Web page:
In Pacific Northwest Ballet’s 2018 production of the Nutcracker, every detail shines: glorious dancing, Tchaikovsky’s score performed live by a wonderful orchestra, playful sets, eye-popping costumes, and gravity-defying hair. It is the result of hundreds of creative professionals working together, and it makes for a show that keeps kids enthralled.
There’s a lot to see. There are professional dancers doing expressive, gravity-defying moves, as well as child ballet students – lots of them in every scene. Besides the roles of Clara and the Little Prince, there are also young Pacific Northwest Ballet school students portraying party-goers, mice, toy soldiers, Polchinelles and more.
The sets and costumes are designed by Ian Falconer, author and illustrator of Olivia (who is drawn watching from a box near the stage, with an eager smile). There are lots of bright colors, wonky perspectives, and fun details.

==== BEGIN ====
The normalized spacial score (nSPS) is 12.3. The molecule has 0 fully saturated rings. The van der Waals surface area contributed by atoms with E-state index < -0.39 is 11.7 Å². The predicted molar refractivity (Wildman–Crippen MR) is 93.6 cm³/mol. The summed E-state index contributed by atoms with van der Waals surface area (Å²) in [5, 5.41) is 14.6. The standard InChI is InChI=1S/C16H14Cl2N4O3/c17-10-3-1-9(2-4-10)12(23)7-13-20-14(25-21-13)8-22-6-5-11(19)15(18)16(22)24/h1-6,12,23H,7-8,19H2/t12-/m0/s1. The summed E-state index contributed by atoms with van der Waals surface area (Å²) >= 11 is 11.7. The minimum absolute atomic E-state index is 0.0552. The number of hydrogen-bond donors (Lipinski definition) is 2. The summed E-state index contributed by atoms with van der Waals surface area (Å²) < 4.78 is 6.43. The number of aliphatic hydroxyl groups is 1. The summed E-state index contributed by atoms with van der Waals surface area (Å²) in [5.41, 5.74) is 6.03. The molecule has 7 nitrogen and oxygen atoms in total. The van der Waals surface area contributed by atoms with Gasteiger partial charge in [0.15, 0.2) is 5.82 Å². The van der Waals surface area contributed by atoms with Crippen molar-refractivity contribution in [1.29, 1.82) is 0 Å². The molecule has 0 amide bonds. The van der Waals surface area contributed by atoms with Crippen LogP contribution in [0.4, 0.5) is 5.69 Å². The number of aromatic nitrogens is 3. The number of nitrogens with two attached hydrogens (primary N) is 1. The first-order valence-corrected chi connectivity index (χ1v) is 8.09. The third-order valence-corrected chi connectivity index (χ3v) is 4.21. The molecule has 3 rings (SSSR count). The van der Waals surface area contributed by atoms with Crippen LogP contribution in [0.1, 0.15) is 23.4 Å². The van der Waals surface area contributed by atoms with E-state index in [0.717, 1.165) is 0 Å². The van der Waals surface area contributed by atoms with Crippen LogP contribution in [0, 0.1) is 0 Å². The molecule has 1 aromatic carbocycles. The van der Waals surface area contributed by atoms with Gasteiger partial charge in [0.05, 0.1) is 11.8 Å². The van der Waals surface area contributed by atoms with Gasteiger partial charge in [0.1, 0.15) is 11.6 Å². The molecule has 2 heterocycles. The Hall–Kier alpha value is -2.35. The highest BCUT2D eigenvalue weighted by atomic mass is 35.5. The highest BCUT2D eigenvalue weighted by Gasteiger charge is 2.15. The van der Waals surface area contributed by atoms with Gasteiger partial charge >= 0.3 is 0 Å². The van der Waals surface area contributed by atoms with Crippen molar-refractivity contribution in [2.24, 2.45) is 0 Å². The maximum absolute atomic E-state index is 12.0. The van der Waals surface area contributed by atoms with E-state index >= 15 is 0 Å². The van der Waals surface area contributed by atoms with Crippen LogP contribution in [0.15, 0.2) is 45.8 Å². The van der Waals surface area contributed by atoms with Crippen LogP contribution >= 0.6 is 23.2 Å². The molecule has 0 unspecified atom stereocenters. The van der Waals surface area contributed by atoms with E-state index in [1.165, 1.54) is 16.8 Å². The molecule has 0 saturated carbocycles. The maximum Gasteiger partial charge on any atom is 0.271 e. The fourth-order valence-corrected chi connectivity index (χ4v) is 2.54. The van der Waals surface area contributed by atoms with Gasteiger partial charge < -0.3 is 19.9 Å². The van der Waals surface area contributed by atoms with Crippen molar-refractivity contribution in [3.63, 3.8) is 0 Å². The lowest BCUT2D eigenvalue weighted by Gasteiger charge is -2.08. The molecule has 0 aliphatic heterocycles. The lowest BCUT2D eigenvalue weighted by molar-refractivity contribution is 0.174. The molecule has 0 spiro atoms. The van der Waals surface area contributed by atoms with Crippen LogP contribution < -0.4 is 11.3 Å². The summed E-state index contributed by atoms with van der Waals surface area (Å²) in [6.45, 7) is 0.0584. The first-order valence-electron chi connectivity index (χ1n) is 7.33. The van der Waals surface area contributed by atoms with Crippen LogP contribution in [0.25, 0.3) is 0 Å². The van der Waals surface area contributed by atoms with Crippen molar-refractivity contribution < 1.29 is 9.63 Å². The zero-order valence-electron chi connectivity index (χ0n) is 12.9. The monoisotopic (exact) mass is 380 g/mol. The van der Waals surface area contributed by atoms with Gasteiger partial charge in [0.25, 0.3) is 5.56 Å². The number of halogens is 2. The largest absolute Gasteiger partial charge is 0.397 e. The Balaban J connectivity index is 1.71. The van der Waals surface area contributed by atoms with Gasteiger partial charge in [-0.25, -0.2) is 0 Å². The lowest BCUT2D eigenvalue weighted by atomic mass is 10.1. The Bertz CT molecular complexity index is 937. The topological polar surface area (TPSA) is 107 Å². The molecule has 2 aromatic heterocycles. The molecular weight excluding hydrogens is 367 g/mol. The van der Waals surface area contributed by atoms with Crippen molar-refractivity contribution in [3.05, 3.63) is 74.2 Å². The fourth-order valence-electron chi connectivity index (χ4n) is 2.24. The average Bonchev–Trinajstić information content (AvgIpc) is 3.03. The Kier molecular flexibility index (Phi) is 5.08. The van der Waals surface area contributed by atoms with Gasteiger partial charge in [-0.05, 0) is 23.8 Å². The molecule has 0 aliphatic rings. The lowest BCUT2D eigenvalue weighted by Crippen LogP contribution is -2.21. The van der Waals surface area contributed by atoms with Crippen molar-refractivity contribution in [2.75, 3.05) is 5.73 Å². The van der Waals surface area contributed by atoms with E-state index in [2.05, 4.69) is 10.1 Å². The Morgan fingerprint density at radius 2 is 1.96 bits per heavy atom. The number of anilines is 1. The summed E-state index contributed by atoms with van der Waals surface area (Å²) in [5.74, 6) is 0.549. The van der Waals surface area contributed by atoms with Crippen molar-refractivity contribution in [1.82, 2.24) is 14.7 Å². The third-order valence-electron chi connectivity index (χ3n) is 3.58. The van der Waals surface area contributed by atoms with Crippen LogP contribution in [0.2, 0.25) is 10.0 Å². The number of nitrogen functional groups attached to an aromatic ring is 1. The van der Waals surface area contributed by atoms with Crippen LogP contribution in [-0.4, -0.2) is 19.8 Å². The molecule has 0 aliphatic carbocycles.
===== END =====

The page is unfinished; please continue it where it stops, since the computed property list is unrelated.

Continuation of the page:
The Pacific Northwest Ballet has been doing George Balanchine’s choreography of the Nutcracker since 2015, and they bring out the warmth and the whimsy of it to make a truly child-centered show. (See also: "Annie" at Seattle's 5th Avenue: Just try not to smile!)
If you go, dress up! McCaw Hall, always swanky, is decked out in Christmas finery, and it’s fun to feel like part of the party. There are also fun props in the lobby for family pictures.
Before the show, and during the intermission, consider walking down to the orchestra pit looking over the rail at the musicians warming up. Also, before the show starts, explain that the orchestra is going to tune up. Knowing what's happening can turn something confusing to something interesting.
McCaw Hall provides booster seats for kids, so they’ll be able to see from anywhere in the house. Charmingly, the red booster seats on the hall’s turquoise seats match the colors of the Nutcracker. As I said, every detail shines.